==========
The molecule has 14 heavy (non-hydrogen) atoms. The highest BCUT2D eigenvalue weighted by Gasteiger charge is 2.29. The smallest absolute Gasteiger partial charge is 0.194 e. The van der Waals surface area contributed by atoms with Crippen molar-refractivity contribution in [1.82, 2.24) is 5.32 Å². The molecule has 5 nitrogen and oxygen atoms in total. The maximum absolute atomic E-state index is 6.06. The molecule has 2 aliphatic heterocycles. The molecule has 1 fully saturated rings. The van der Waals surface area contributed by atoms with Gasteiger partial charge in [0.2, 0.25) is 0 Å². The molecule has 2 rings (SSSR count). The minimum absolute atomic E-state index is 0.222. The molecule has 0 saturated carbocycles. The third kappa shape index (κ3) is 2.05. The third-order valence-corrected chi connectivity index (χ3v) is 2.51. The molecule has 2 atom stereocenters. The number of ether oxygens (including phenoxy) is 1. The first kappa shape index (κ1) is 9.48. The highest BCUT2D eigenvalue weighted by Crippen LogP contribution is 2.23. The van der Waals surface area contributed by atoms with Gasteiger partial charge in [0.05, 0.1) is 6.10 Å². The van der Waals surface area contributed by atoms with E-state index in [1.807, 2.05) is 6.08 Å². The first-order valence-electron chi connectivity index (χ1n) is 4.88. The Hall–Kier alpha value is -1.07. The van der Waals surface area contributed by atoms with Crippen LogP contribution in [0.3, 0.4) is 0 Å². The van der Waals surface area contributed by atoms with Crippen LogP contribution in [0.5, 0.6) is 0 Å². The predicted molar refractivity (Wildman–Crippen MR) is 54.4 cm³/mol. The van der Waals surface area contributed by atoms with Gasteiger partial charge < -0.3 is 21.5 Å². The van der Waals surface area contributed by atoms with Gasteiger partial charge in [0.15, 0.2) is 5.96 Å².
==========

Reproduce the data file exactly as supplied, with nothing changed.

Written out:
The molecule has 14 heavy (non-hydrogen) atoms. The highest BCUT2D eigenvalue weighted by Gasteiger charge is 2.29. The smallest absolute Gasteiger partial charge is 0.194 e. The van der Waals surface area contributed by atoms with Crippen molar-refractivity contribution in [1.82, 2.24) is 5.32 Å². The molecule has 5 nitrogen and oxygen atoms in total. The maximum absolute atomic E-state index is 6.06. The molecule has 2 aliphatic heterocycles. The molecule has 1 fully saturated rings. The van der Waals surface area contributed by atoms with Gasteiger partial charge in [0.2, 0.25) is 0 Å². The molecule has 2 rings (SSSR count). The minimum absolute atomic E-state index is 0.222. The molecule has 0 saturated carbocycles. The third kappa shape index (κ3) is 2.05. The third-order valence-corrected chi connectivity index (χ3v) is 2.51. The molecule has 2 atom stereocenters. The number of ether oxygens (including phenoxy) is 1. The first kappa shape index (κ1) is 9.48. The highest BCUT2D eigenvalue weighted by Crippen LogP contribution is 2.23. The van der Waals surface area contributed by atoms with Gasteiger partial charge in [0.05, 0.1) is 6.10 Å². The van der Waals surface area contributed by atoms with E-state index in [1.807, 2.05) is 6.08 Å². The first-order valence-electron chi connectivity index (χ1n) is 4.88. The Hall–Kier alpha value is -1.07. The van der Waals surface area contributed by atoms with Crippen LogP contribution in [0.3, 0.4) is 0 Å². The van der Waals surface area contributed by atoms with Crippen LogP contribution in [0.5, 0.6) is 0 Å². The predicted molar refractivity (Wildman–Crippen MR) is 54.4 cm³/mol. The van der Waals surface area contributed by atoms with Gasteiger partial charge < -0.3 is 21.5 Å². The van der Waals surface area contributed by atoms with Gasteiger partial charge in [0.15, 0.2) is 5.96 Å².